From 1856 to 1860 Elihu Burritt promoted a plan to prevent civil war through compensated emancipation, or the purchase and liberation of slaves by the government, an example that the English had set in the West Indies. Burritt traveled constantly, all over the country, speaking. He organized a mass convention that was held in Cleveland. He lined up prominent supporters. He edited newsletters.
And he was right. England had freed its slaves in the Caribbean without a war. Russia had freed its serfs without a war. Slave owners in the U.S. South would almost certainly have preferred a pile of money to five years of hell, the deaths of loved ones, the burning and destruction of their property, and the uncompensated emancipation that followed, not to mention the century and a half of bitter resentment that followed that. And not only the slave owners would have preferred the way of peace; it’s not as if they did the killing and dying.
What does being right get you? Forgotten. Who’s ever heard of Elihu Burritt?
In 1862 four peace activists, including Eliza P. Gurney, met with Abraham Lincoln in the White House. Lincoln, with tears running down his face, told them that he wished there had been no war, and that he would end it immediately if he could, but that he was merely a helpless instrument in the hands of his “Heavenly Father” who no doubt had some high purpose for all the suffering. Lincoln carried a comforting letter from Gurney in his pocket when he was shot three years later.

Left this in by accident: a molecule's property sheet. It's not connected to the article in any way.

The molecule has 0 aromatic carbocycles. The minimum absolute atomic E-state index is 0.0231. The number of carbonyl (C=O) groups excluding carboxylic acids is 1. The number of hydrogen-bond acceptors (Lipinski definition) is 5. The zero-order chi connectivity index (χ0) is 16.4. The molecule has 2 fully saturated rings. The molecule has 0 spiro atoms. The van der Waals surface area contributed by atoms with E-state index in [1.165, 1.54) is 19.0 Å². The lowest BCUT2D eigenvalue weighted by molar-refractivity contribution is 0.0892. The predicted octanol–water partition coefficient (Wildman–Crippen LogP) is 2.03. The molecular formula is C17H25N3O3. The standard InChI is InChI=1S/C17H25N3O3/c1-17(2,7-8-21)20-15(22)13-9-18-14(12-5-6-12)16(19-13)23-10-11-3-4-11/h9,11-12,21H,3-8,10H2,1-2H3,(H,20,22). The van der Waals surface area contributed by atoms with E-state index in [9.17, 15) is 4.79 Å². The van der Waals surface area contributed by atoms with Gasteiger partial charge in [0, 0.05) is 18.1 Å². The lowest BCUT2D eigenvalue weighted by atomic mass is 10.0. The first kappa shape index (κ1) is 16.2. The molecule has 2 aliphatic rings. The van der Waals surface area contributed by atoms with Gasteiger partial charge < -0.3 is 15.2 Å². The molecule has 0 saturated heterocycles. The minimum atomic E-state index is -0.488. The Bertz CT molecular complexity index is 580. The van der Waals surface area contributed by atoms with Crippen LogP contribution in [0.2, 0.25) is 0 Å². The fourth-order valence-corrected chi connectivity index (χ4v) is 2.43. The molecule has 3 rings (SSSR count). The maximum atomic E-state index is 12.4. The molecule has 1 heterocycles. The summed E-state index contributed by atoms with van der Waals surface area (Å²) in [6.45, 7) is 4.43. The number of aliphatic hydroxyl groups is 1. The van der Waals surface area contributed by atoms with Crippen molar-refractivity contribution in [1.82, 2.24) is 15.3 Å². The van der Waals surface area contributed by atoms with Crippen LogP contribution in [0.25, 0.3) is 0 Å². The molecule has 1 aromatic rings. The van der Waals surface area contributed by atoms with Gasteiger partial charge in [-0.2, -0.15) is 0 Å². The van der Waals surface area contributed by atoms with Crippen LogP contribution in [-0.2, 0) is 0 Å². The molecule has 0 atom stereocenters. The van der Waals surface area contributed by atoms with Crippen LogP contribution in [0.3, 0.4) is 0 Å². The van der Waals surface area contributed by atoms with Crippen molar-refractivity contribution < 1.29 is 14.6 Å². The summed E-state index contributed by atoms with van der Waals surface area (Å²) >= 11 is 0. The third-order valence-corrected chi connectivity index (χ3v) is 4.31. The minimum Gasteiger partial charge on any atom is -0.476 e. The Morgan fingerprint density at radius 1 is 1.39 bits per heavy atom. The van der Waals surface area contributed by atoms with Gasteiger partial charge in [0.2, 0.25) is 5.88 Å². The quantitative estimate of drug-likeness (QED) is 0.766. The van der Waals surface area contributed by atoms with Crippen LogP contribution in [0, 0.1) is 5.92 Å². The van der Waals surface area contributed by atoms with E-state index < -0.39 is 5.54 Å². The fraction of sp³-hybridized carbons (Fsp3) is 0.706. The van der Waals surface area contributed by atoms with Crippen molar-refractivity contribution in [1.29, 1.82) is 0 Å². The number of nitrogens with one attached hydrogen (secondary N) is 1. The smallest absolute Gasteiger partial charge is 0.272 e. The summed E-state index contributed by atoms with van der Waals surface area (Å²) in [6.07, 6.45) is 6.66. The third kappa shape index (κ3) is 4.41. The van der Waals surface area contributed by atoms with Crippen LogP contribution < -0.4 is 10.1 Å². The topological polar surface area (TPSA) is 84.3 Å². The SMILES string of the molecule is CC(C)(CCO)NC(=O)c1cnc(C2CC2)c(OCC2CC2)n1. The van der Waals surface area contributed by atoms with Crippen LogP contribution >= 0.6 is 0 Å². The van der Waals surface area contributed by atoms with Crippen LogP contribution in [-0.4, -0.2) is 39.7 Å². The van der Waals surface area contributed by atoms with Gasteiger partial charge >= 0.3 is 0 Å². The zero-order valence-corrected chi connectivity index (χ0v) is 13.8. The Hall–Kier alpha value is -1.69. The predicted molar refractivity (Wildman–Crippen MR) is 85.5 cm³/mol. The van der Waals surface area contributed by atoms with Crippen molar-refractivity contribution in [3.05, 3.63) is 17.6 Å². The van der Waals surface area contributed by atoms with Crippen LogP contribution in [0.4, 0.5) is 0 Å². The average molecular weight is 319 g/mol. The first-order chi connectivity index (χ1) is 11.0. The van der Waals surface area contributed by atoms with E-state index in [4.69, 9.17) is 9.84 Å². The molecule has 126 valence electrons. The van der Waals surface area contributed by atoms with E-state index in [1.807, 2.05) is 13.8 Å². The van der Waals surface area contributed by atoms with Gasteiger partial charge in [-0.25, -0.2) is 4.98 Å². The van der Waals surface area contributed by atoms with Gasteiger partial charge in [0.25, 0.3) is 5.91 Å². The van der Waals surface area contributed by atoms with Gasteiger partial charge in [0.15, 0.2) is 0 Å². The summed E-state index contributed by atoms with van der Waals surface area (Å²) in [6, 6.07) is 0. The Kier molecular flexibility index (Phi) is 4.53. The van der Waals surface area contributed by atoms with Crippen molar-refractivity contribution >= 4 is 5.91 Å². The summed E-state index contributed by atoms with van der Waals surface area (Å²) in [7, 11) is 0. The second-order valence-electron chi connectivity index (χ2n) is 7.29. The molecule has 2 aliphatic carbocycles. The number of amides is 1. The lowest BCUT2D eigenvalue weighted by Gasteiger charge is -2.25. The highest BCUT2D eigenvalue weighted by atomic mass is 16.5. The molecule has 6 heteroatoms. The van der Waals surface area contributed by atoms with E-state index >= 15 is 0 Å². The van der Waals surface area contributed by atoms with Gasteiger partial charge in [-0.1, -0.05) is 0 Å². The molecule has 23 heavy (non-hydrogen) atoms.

What comfort did Lincoln’s superstition bring to three-quarters of a million dead and wounded? What comfort did it bring to Burritt, who had known how to avoid the war and been forced to watch it proceed along with all the fools who supposed it “unavoidable”? What comfort did it bring to centuries of students cruelly propagandized in elementary schools from that day to this with the idea that slavery can only be ended with war?